Using the polymer of Example 34, made with the copper hydrazine chain transfer system, an actual floor test was conducted to demonstrate its overall performance versus the best competitive polymer previously identified, Morton SRP-30 (Example C-11). From the results of these evaluations detailed in Table XII it was concluded that the polymer of Example 34 clearly demonstrated better overall soil retardancy and cleaning efficacy over the competitive product. These results were confirmed both by the subjective panel evaluation and instrumental analysis.
TABLE XII______________________________________Service Soiling and Cleaning Evaluation (Modifier/SLS//2.5/1)1.0 eq Zn++ (ammonia)______________________________________ A. Presoiled Test (Sequence: presoiled, shampooed, evaluated, resoiled, evaluated) Cleaning Resoiling % % SoilExample Cleaning Subjective Retardancy Subjective______________________________________C-11 11 16 21 17.5 34 23 24 45 22.5Untreated -- 8 -- 8______________________________________B. Pretreated Test (Sequence: pretreated, soiled, evaluated) Soil Retardancy % SoilExample Retardancy Subjective______________________________________C-11 11 16 34 18 24Untreated -- 8______________________________________ Subjective Rating: 8 = worst; 24 = best
Since each equivalent of zinc requires four of ammonia to complex the cation, reduction of the zinc level will reduce the ammonia requirement and produce an ameliorating effect on product odor.
Detailed in Table XIII are the results of a bench evaluation study to screen the effects of zinc level on performance. It was concluded that improved soil retardancy and cleaning are afforded by increasing the zinc level to 1.0 equivalents. The copper hydrazine/t-BHP analog, again confirms an initial soil retardancy and recleaning performance advantage over APS/BTM.
Table XIII compares soil retardancy and cleaning efficacy of analogs of the identified preferred composition at zinc levels from 0.8 to 1.0 equivalents. Initial and resoil retardancy increases through 0.9 equivalents with higher levels being comparable within experimental error. It was concluded that 0.95 equivalents of zinc is optimum. This level will provide a tolerance of ±5% zinc without any adverse effect on performance.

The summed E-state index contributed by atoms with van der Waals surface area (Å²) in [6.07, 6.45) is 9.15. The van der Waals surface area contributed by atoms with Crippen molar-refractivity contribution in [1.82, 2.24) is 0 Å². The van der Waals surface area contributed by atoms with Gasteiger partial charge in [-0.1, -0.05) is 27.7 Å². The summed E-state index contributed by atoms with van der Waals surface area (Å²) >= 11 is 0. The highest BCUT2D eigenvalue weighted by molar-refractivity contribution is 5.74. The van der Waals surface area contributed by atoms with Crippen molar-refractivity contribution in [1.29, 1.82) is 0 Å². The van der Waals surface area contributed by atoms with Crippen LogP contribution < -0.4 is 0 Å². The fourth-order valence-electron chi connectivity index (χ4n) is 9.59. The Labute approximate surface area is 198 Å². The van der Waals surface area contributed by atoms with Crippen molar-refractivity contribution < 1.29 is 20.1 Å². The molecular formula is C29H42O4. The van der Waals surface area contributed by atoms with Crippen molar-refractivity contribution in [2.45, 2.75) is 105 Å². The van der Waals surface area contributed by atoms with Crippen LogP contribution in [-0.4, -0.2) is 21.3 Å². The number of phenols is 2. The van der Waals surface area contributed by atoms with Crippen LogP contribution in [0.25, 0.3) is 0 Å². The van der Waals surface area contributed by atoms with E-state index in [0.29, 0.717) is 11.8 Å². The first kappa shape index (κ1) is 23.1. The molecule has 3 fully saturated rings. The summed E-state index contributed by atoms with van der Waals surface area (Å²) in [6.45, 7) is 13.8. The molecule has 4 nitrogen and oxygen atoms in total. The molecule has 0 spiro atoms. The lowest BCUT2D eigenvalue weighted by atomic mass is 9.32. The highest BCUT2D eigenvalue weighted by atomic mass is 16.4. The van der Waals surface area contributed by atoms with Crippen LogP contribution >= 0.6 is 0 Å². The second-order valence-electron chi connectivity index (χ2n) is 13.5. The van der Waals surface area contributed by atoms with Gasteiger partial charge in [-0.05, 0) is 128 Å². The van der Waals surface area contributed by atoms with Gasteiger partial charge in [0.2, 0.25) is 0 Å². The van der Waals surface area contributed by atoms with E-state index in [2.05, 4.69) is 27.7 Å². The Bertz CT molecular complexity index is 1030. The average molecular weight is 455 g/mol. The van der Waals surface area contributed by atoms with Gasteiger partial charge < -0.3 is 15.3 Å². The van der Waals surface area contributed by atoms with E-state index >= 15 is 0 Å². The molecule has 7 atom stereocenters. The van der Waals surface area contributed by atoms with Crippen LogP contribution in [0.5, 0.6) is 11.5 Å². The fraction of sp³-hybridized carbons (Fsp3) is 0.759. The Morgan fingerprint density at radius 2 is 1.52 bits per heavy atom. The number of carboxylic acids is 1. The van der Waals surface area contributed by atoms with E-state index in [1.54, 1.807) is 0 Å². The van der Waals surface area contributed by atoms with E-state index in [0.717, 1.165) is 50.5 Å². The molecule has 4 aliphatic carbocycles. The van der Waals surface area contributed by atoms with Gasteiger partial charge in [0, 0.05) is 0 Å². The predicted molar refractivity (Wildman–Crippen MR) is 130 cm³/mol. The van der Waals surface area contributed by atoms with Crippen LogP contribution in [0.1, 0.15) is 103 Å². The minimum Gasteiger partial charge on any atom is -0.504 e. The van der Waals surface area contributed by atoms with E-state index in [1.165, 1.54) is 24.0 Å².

Because of the high level of zinc used in this system and its fourfold ammonia requirement, a possibly objectionable property is a strong ammoniacal odor. In plant practice high ammonia levels may require special handling, thus increasing manufacturing and processing costs. A strong odor of the modifier concentrate may also be objectionable to a potential formulator. To this end, a study was conducted to evaluate the replacement of the ammonia used to complex the zinc with less odiferous but equally effective ammonium bicarbonate.
Based on the test results detailed in Table XIIIC, it may be concluded that the ammonium hydroxide analog demonstrates a comparable overall soil retardancy profile to the ammonium bicarbonate candidate. Soil retardancy values of this series are somewhat lower than in previous tests owning to an anomalous increase in temperature of the conditioning chamber. Subjective odor evaluations confirm a dramatic reduction in ammonia odor of the ammonium bicarbonate system.
TABLE XIII__________________________________________________________________________Carpet Shampoo Modifier Performance (BA/St/MAA//35/15/50) A. Initiator/Zinc Level (2.5/1 Modifier/SLS) Soil Retardancy % Cleaning ExampleInitiator Zinc (eq) Initial Resoil Initial Reclean__________________________________________________________________________40 APS/BTM 1.0 58 61 66 7941 Cu Hyd 1.0 64 60 65 8342 Cu Hyd 0.75 60 55 63 8143 Cu Hyd 0.50 50 53 62 74__________________________________________________________________________ B. Zinc Level Study (All Samples Cu Hydrazine Initiator) % Soil Retardancy % Cleaning ExampleZinc Level Initial Resoil Initial Reclean__________________________________________________________________________41 1.0 eq 52 48 49 7844 0.95 51 51 51 8145 0.90 52 49 52 8346 0.85 49 38 52 8247 0.80 47 36 51 82__________________________________________________________________________C. Ammonia vs. Ammonium Bicarbonate(All Samples Cu Hydrazine Initiator) % Soil Retardancy % Cleaning ExampleZinc Level Base Initial Resoil Initial Reclean__________________________________________________________________________41 1.0 eq NH4 OH 32 38 49 8548 1.0 eq NH4 HCO3 31 39 53 8244 0.95 eq NH4 OH 28 40 52 8349 0.95 eq NH4 HCO3 30 38 49 84__________________________________________________________________________